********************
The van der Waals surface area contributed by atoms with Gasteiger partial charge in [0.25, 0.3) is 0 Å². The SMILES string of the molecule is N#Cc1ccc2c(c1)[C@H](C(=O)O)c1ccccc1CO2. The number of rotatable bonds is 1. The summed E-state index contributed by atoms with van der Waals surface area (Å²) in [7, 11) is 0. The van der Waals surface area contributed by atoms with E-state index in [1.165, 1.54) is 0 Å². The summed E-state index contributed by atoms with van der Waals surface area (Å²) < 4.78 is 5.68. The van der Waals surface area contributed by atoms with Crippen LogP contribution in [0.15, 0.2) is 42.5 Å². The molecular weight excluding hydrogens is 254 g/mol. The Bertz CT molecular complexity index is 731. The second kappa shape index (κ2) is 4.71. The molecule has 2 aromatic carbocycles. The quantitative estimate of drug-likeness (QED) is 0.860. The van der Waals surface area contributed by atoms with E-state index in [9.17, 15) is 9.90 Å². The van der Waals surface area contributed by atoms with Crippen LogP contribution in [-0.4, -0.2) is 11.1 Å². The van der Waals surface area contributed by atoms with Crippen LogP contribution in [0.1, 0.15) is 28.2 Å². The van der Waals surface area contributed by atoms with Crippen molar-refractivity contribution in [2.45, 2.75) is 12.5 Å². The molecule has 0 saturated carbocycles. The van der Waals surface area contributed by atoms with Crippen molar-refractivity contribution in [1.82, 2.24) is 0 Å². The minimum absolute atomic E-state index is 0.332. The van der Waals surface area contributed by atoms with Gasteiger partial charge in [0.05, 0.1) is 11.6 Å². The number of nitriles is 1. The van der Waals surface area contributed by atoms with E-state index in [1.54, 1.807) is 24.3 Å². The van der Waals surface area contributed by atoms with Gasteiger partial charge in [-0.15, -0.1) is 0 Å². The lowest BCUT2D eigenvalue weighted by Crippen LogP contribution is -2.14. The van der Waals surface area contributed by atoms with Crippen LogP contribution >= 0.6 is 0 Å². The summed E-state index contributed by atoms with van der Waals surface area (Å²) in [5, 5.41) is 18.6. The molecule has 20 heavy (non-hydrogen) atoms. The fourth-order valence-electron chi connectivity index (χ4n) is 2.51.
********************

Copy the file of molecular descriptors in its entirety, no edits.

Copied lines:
The van der Waals surface area contributed by atoms with Gasteiger partial charge in [0.25, 0.3) is 0 Å². The SMILES string of the molecule is N#Cc1ccc2c(c1)[C@H](C(=O)O)c1ccccc1CO2. The number of rotatable bonds is 1. The summed E-state index contributed by atoms with van der Waals surface area (Å²) in [7, 11) is 0. The van der Waals surface area contributed by atoms with E-state index in [1.165, 1.54) is 0 Å². The summed E-state index contributed by atoms with van der Waals surface area (Å²) < 4.78 is 5.68. The van der Waals surface area contributed by atoms with Crippen LogP contribution in [0.15, 0.2) is 42.5 Å². The molecular weight excluding hydrogens is 254 g/mol. The Bertz CT molecular complexity index is 731. The second kappa shape index (κ2) is 4.71. The molecule has 2 aromatic carbocycles. The quantitative estimate of drug-likeness (QED) is 0.860. The van der Waals surface area contributed by atoms with E-state index in [9.17, 15) is 9.90 Å². The van der Waals surface area contributed by atoms with Crippen LogP contribution in [-0.4, -0.2) is 11.1 Å². The van der Waals surface area contributed by atoms with Crippen LogP contribution in [0.1, 0.15) is 28.2 Å². The van der Waals surface area contributed by atoms with Crippen molar-refractivity contribution in [2.45, 2.75) is 12.5 Å². The molecule has 0 saturated carbocycles. The van der Waals surface area contributed by atoms with Crippen molar-refractivity contribution in [1.82, 2.24) is 0 Å². The minimum absolute atomic E-state index is 0.332. The van der Waals surface area contributed by atoms with Gasteiger partial charge in [0.05, 0.1) is 11.6 Å². The number of nitriles is 1. The van der Waals surface area contributed by atoms with E-state index in [1.54, 1.807) is 24.3 Å². The van der Waals surface area contributed by atoms with Gasteiger partial charge in [-0.15, -0.1) is 0 Å². The lowest BCUT2D eigenvalue weighted by Crippen LogP contribution is -2.14. The van der Waals surface area contributed by atoms with Crippen LogP contribution >= 0.6 is 0 Å². The summed E-state index contributed by atoms with van der Waals surface area (Å²) in [5, 5.41) is 18.6. The molecule has 20 heavy (non-hydrogen) atoms. The fourth-order valence-electron chi connectivity index (χ4n) is 2.51.